End of a difficult political journey
MP's career started - and finished - in obscurity
Friday, March 14, 2003
OTTAWA - Reform Party member 0002 occupies a seat brushing the rear curtains in the House of Commons. It's a death row of sorts, a line of desks shared by five independent MPs who, orphaned by their parties, await electoral execution.
Ironically, it's the same row where Edmonton MP Deborah Grey established the Reform Party's foothold in 1989. Now the first party member, after founder Preston Manning, will end her career in that obscure position with the dropping of the next writ.
While Grey announced Thursday she would leave politics at the end of this term, truth be told politics left her some time ago.
The clearest signal of her departure was telegraphed two years ago when she bought back into the MP pension plan.
Grey's strong opposition and refusal to join the lucrative scheme served as her defining political act. She released balloons to celebrate her self-sacrifice and ridiculed other MP "porkers" for feeding at the public trough.
When she retroactively bought back 12 years' worth of pension enrolment, to be immediately blasted as the "high priestess of hypocrisy" by scorn-heaping Tory leader Joe Clark, it was clear personal interests had usurped public principle.
It's been downhill ever since. As Alliance deputy leader to Stockwell Day, she claimed to have been ignored. Quitting the caucus post in protest, she became a pariah on her own benches. As the lead dissident who created a doomed coalition with the Conservatives, she was ridiculed. When she crawled back to the Alliance last April, she was humiliated.
These days, Grey rises only periodically in Question Period to show flashes of the no-nonsense temperament her students endured when this former school teacher meted out stern punishment for chewing gum in class.
But the feisty high-profile Canadian Alliance MP, who hurled clip-worthy questions at apprehensive Liberals with a voice that resonated like a load of concrete being mixed, has been missing in action for more than a year.
Given the job of Alliance deputy critic of defence -- a junior position even in times when the military matters -- Grey has been sidelined and wasted.
Still, they say, Deborah Grey is an icon. I'm just not sure what this icon stands for any more.
True, she lived in solitary Commons confinement for four years as the Reform Party's only MP, waiting for an election to prove her party wasn't a political fluke. Now that party doesn't exist.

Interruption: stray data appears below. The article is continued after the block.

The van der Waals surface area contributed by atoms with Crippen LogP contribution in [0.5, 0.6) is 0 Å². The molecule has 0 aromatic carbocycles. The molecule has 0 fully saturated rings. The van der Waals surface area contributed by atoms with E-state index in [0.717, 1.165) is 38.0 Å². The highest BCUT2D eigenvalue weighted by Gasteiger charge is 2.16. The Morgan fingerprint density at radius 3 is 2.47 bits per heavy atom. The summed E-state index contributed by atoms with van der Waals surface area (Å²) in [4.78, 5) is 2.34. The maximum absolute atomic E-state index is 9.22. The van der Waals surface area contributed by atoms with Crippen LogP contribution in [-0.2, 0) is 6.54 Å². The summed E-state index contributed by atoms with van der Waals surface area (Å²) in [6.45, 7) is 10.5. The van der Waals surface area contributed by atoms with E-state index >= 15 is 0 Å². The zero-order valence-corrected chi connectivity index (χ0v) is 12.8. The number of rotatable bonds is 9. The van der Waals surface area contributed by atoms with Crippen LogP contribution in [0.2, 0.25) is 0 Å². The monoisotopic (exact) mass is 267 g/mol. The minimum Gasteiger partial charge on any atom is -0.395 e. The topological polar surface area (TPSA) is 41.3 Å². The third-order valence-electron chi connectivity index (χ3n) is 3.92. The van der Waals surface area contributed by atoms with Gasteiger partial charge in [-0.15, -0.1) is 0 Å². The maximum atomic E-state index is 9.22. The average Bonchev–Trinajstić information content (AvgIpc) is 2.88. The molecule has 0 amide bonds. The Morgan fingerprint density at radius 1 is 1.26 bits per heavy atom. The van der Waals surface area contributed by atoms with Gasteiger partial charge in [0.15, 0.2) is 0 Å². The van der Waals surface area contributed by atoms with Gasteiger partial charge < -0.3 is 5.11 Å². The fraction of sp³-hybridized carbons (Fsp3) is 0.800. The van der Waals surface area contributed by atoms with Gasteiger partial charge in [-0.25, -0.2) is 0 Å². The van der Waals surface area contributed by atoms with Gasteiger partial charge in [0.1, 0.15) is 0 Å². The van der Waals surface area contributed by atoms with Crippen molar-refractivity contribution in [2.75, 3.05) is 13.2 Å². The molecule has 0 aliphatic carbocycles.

Her self-righteous stance against pensions and perks have been compromised by her acceptance of both.
She stood for fierce loyalty to leader and party. Then she rejected Stockwell Day as the members' 2000 leadership choice and abandoned her party to craft a fragile nine-month coalition with the Conservatives.
So if Grey's still an icon, it's only to serve as party matriarch to the next generation of MPs, some of whom were in their teens when she was first elected in a Beaver River by-election, and now eclipse her in energy, profile and political currency.
Yet her legacy is assured, even as the early obits are written.
As the first Reform MP, Grey could have embarrassed her fledgling party before it took flight with voters. She didn't.
As the second leader of the party, albeit on an interim basis while Preston Manning was sacrificing his leadership to reinvent Reform as the Canadian Alliance, she kept Prime Minister Jean Chrétien squirming over Shawinigate.
And as the highest-profile dissident, Grey rammed open the door for current leader Stephen Harper to claim the crown after Day's hapless 20-month reign.
That's why it's unfortunate Grey's tour of duty ends with such a whimper.
She has never been entirely back in the caucus good books, never been given meaningful tasks suited to her considerable talent and has never entirely overcome the grudge Harper, her former parliamentary assistant, and his loyalists privately and quietly hold against her.
A year after her crawl back into the Alliance fold, allegedly to carry on her reunification dream with the Tories, there has been no movement in that direction. If anything, the two parties have never been further apart.
When her riding was eliminated by an electoral boundary shift, retirement was an easy sell.
It was a good time to leave. Not exactly on top. But hovering above rock bottom while the decision was still hers to make.
Grey will return to the back row next week to sit out what's left of her political life.
Her claim to fame in giving the Reform Party a federal foothold will quickly fade from public view. But as a footnote of Western populist history, this Grey lady will go down as a size 13 who made a large, lasting imprint.
© Copyright 2003 National Post
Ya... she will forever be remembered.